The Note's Must-Reads for Monday, September 2, 2013

The Note's Must-Reads are a round-up of today's political headlines and stories from ABC News and the top U.S. newspapers. Posted Monday through Friday right here at

Compiled by ABC News' Jayce Henderson, Will Cantine and Jordan Mazza

SYRIA: ABC News' Jonathan Karl : "Senior House Republican: Vote in House to Authorize Strike on Syria Would Fail if Held Today" A senior House Republican tells ABC News that if the vote to authorize a military strike in Syria were held today in the House, it would fail. "He needs to make the case" the senior Republican said, adding that he believes the President can ultimately prevail but that he will need to convince a large number of Democrats to vote in favor of military action. LINK

USA Today's David Jackson and Aamer Madhani: " Obama surprised staff with decision on Syria" The president's decision to seek congressional approval for a military strike against Syria came out of the blue - none of his national security team saw it coming, according to three senior administration officials. Obama told some of his senior advisers during a National Security Council meeting last weekend that he was leaning toward taking action against Syria, but had not made a final decision, said the officials, who spoke on the condition they not to be identified discussing internal deliberations. LINK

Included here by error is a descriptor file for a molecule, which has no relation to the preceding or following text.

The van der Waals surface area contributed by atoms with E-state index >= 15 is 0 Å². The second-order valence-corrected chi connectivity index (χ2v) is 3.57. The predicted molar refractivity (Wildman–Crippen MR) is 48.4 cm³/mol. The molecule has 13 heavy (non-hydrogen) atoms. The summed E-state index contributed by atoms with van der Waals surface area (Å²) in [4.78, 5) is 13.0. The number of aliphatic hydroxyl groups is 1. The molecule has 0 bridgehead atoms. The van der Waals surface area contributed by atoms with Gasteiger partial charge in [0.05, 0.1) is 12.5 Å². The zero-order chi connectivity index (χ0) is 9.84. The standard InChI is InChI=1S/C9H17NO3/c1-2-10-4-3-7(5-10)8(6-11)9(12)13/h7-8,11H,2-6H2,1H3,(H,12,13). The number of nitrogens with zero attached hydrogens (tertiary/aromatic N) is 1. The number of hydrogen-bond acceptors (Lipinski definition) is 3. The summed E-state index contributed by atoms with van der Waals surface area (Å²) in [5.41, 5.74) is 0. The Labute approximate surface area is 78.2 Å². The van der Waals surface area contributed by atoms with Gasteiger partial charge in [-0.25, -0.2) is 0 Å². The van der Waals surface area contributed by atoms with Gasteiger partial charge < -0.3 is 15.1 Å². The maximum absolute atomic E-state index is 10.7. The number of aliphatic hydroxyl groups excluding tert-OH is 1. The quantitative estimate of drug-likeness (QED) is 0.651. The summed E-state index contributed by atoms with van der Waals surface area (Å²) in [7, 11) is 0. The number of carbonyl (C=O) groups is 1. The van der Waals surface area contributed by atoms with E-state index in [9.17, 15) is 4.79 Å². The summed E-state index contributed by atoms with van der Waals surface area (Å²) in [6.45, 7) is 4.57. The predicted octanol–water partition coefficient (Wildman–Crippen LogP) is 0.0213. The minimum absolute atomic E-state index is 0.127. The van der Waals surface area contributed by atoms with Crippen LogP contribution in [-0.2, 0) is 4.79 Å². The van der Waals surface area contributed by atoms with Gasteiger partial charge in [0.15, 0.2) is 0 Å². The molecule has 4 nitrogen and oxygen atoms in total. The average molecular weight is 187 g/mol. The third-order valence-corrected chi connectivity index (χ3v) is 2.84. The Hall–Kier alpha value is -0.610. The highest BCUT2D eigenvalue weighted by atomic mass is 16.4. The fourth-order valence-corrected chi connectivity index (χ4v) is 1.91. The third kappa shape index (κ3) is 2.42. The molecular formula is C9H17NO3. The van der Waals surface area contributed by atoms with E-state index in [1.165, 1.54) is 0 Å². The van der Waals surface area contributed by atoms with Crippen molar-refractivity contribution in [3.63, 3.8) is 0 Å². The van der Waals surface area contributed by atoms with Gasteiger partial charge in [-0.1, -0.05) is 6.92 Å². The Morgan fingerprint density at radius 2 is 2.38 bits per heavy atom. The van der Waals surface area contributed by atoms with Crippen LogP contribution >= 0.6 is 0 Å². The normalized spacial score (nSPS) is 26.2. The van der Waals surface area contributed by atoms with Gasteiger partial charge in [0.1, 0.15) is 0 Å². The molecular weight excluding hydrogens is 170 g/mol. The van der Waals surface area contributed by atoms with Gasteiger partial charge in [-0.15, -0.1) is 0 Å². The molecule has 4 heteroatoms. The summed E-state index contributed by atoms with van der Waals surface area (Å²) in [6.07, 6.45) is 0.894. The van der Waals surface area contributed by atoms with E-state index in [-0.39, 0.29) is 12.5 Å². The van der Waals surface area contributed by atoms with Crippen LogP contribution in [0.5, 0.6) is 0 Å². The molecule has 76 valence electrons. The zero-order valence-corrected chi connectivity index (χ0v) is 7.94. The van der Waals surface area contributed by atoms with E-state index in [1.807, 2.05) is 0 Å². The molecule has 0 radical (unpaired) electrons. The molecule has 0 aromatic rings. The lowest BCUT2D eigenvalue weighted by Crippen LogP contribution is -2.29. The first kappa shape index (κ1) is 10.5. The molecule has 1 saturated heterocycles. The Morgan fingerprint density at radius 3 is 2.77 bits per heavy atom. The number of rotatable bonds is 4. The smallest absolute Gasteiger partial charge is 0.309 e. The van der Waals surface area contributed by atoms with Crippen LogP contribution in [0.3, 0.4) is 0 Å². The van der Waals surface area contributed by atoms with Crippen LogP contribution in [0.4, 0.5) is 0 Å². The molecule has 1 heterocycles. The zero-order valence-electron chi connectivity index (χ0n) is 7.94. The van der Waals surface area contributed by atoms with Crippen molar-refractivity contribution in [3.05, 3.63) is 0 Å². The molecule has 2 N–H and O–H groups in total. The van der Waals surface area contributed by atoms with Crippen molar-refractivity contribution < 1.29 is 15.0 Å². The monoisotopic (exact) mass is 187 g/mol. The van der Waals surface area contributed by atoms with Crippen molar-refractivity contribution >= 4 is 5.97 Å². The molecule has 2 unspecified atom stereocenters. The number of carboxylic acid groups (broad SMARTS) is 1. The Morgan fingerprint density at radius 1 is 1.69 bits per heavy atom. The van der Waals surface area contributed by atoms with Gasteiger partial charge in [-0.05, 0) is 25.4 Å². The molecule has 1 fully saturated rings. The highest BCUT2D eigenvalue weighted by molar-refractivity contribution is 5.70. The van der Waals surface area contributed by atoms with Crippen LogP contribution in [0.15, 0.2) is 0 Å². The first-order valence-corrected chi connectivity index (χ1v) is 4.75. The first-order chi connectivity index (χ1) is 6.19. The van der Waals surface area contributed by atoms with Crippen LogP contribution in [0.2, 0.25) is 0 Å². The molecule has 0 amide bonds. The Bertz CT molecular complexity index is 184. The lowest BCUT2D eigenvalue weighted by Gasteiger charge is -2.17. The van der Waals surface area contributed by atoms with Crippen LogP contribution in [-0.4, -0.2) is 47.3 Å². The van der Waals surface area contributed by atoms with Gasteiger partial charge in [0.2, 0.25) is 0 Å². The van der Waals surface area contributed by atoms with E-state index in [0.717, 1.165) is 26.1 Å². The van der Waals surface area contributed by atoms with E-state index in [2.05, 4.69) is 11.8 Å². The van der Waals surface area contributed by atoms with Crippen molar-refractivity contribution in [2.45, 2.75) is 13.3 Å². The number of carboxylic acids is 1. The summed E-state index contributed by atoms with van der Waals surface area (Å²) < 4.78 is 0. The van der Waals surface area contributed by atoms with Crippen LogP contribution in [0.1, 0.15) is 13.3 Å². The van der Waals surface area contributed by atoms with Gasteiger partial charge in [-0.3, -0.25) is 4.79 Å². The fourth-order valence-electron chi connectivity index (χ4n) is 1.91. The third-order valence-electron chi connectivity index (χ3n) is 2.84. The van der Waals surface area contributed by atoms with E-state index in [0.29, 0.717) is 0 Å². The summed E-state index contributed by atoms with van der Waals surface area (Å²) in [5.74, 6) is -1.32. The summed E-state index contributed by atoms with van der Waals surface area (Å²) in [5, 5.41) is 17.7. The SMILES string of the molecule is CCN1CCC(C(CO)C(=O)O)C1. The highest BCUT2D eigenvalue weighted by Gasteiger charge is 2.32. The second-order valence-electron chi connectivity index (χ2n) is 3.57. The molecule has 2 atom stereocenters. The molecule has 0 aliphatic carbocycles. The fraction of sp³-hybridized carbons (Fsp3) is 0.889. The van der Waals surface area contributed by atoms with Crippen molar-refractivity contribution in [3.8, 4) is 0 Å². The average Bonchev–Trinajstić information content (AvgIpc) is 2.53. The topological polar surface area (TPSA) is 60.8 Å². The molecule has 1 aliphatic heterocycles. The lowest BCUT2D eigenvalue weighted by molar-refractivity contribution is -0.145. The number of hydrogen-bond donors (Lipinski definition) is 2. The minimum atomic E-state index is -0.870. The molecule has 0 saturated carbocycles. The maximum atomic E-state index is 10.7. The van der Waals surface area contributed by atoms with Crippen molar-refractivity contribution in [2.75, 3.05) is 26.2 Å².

The Wall Street Journal's Corey Boles: "Syria Debate Allying Left, Right on Executive-Branch Limits" The Syria debate in Congress is providing a new opportunity for a recent alliance of conservative and liberal lawmakers to cement their common interest in placing limits on executive authority. Already, House members from the political right and left have come together in an attempt to rein in the National Security Agency's surveillance of telephone-call data. LINK

The Hill's Ben Geman: " Obama's call to arms on Syria is met with skepticism at Capitol" President Obama's call for military action in Syria encountered broad skepticism on Sunday as lawmakers gathered at the Capitol for a classified briefing with administration officials. Members emerged from the meeting expressing deep doubts about an assault on Syria, putting into sharp relief the challenge facing Obama as he seeks passage of a resolution authorizing the strikes. LINK